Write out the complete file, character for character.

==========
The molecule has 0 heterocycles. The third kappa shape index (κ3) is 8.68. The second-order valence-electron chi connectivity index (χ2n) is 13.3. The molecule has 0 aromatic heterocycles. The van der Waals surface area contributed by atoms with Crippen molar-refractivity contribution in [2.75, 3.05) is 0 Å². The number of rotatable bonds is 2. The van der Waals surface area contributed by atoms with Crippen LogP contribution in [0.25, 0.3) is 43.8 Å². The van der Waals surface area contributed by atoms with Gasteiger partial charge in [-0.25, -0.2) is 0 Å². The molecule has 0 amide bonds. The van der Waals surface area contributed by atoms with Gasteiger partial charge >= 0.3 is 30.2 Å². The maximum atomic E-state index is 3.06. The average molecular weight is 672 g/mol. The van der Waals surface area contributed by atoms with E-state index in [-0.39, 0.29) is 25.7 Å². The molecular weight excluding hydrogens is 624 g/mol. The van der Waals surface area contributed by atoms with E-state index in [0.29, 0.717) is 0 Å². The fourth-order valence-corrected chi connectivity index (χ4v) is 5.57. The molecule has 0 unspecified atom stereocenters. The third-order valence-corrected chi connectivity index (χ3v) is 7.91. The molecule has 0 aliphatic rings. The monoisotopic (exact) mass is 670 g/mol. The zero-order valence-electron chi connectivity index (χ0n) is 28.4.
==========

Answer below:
The molecule has 0 heterocycles. The third kappa shape index (κ3) is 8.68. The second-order valence-electron chi connectivity index (χ2n) is 13.3. The molecule has 0 aromatic heterocycles. The van der Waals surface area contributed by atoms with Crippen molar-refractivity contribution in [2.75, 3.05) is 0 Å². The number of rotatable bonds is 2. The van der Waals surface area contributed by atoms with Crippen LogP contribution in [0.25, 0.3) is 43.8 Å². The van der Waals surface area contributed by atoms with Gasteiger partial charge in [-0.25, -0.2) is 0 Å². The molecule has 0 amide bonds. The van der Waals surface area contributed by atoms with Gasteiger partial charge >= 0.3 is 30.2 Å². The maximum atomic E-state index is 3.06. The average molecular weight is 672 g/mol. The van der Waals surface area contributed by atoms with E-state index in [-0.39, 0.29) is 25.7 Å². The molecular weight excluding hydrogens is 624 g/mol. The van der Waals surface area contributed by atoms with E-state index in [0.29, 0.717) is 0 Å². The fourth-order valence-corrected chi connectivity index (χ4v) is 5.57. The molecule has 0 unspecified atom stereocenters. The third-order valence-corrected chi connectivity index (χ3v) is 7.91. The molecule has 0 aliphatic rings. The monoisotopic (exact) mass is 670 g/mol. The zero-order valence-electron chi connectivity index (χ0n) is 28.4.